Matt Mikalatos has a penchant for tackling spiritual issues from decidedly unusual angles. His YA fantasy series The Sunlit Lands kicked off with The Crescent Stone (Wander): Madeline has a terminal illness. Jason is traumatized by a tragedy in his past. When a mysterious stranger offers to heal Madeline for a price, she and Jason are swept into a strange land where their decisions carry serious consequences. With the second book on the way this summer, Matt explains the origins of the series, the challenges of writing fantasy that’s grounded in a biblical worldview, and gives us a glimpse of what comes next…
On the surface, The Crescent Stone has the sheen of “magical escapism,” but there are some very real-world themes taking place in there. What were all the influences or inspirations that led to this series?
In The Crescent Stone there are two human characters who ground us as we enter the world of magic. One is Madeline Oliver, a teenager who has a terminal disease. And the other is her good friend Jason Wu.
When I wrote this book, my best friend was going through cancer treatment. The idea of the “magical cure” made me feel sick, because it felt dishonest. But that’s what kicks off the story: A magical being from a race of creatures called the Elenil promise to heal Madeline if she will fight for them in a magic war for one year.
What Madeline and Jason quickly discover is that the world is more complicated than noble elves and depraved orcs. In fact, in the Sunlit Lands, to assume that everyone from one people group is evil (like the orcs in Tolkien, for instance) would be dangerous indeed. Jason, as an Asian American teen, brings a really different point of view on what’s going on than in some other fantasies—he’s sensitive to issues of injustice, and pretty quickly figures out what’s going on.
Madeline discovers that she may have signed on to fight for the “bad guys,” but they are also the only ones who can heal her. She has a painful decision to make. Does she allow injustice to gain her health? Or do the right thing and lose her life?
How does this book fit into the big picture of The Sunlit Lands series?
This is book one of a trilogy, with book two, The Heartwood Crown, releasing in August 2019. This book comes at a breaking point in the history of the Sunlit Lands.
There has been an unending war between the powerful Elenil and the monstrous Scim peoples. Madeline and Jason come and, by trying to do the right thing, break the balance of power. Everything is thrown into chaos, people die, rulers are toppled.
And also the world’s most amazing unicorn, Delightful Glitter Lady, makes her debut. My favorite review is probably the Kirkus review, which said, “For Narnia fans who enjoy heavy snark, this is a must-read.”
What’s the overarching theme or concept of the series?
The Sunlit Lands are extremely diverse. There are shape-shifting lizard people, blue-skinned forest people, the Elenil, and a race of night-dwelling monsters called the Scim, among others. A major theme of these books is, how do we build a just and beautiful society in the midst of such diverse points of views, cultures, and histories?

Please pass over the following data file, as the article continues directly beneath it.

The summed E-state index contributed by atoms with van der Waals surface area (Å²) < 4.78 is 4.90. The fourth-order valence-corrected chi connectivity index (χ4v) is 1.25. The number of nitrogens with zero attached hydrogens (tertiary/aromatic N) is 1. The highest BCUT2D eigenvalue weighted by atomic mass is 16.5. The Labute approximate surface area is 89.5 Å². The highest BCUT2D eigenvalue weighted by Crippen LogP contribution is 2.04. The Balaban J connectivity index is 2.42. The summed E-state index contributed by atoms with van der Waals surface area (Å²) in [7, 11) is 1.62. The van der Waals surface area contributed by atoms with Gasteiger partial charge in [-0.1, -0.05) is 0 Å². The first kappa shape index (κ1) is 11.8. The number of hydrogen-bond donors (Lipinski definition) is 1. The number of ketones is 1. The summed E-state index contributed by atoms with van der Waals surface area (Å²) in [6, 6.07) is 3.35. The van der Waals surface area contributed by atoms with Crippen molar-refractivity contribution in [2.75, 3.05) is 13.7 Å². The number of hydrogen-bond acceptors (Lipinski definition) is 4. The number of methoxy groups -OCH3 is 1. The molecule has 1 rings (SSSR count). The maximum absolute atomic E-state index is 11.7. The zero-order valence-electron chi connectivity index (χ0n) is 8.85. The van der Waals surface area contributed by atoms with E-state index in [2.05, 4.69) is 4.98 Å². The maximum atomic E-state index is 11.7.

In the United States today we are battling to figure out how to do the same thing. What fiction does well is help us play out different scenarios and see what might work with problems we don’t know how to solve in the real world. My hope is that these books help move readers toward real insight on how to navigate the complexities of our society in their personal lives.
What are the challenges of creating a fantastical world with magic rules but also is grounded in a biblical worldview?
One way we get to a biblical worldview is by being completely honest in our search for truth, because Jesus is the way, the truth and the life. So even though I’m inventing people groups and magic systems and characters I want to keep asking, “If this sort of magic were real, how would it honestly function, given what we know about human beings and the world around us from what Scripture teaches?”
So, in the Sunlit Lands one of the magical systems works in a sort of zero-sum way: If I use magic to build a house faster, that means someone else will find that building their house will take longer.
The biblical worldview comes in as we start asking the sorts of questions God cares about: Is this sort of magic just or unjust? Could it be used for good in the right setting? If there is injustice, how do the people of God overcome that?
The second book comes out soon. No spoilers, but what can readers expect from The Heartwood Crown?
I’ve read The Heartwood Crown approximately thirty-seven times, and there’s a scene near the end that still makes me cry when I read it. Everyone who has read it so far told me they cried by the end.
There are some beautiful moments of friendship, loyalty, and bravery in this book. It’s also really funny. There are characters seeking revenge, seeking healing, and seeking justice.
It’s full on adventure with swashbuckling action, epic chases and heroic sacrifice. There’s a flying cat. A deadly curse. A lost love.
This one has got it all, friends. Except spaceships. And laser swords. But other than that, this one has got it all.
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